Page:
Dr Amanda Power is an historian of the religious, intellectual and cultural life of medieval Europe, with a particular interest in how it was shaped by engagement with the wider world. Her first monograph, Roger Bacon and the Defence of Christendom, was a revisionist study of the English Franciscan, Roger Bacon, his reform programme and his environment. She is currently working on questions concerning the relations between religion, power and the construction of public rationality, principally through a study of the functioning of the early English Franciscans, but also through a series of articles on Europeans in the Mongol empire. She is a member of the AHRC project ‘Defining the Global Middle Ages’ [http://globalmiddleages.history.ox.ac.uk/], and as such, is involved in a second, collaborative, project, which explores what it might mean for societies to conceive of themselves 'globally' in the medieval period, and what impact such a view of medieval thought might have on our current understanding of 'globalisation' as a specific historical process or a quality of modernity. She has appeared on Radio 4's In Our Time and contributed to Lapham's Quarterly.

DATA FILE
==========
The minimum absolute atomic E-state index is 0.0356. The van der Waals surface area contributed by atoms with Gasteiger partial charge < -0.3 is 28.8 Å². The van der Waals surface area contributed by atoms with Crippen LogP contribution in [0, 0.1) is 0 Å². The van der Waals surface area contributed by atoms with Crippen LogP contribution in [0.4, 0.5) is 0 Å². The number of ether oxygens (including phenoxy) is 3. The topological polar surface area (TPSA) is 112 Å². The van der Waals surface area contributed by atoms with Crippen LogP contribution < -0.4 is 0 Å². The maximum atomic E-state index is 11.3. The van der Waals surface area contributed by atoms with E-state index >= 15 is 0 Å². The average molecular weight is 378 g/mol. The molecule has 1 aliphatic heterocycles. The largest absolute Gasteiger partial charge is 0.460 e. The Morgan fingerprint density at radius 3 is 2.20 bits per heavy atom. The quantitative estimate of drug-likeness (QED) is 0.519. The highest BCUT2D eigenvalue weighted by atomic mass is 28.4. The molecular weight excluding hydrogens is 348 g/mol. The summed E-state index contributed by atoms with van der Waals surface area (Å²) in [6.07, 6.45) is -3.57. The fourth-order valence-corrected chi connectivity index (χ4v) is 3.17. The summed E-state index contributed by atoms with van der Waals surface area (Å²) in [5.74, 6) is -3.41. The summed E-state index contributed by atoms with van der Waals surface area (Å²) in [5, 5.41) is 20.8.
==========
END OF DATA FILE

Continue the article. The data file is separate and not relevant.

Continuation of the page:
She was educated at the University of Sydney and Cambridge University. She was a Junior Research Fellow at Magdalene College, Cambridge, and Lecturer, then Senior Lecturer, at the University of Sheffield, before arriving at St Catherine’s and the History Faculty in 2015. She is currently Sullivan Clarendon Associate Professor in History and Fellow and Tutor at St Catherine’s College. She is a member of the steering groups for the MSt in Medieval Studies, and the Centre for Gender, Subjectivity and Identity.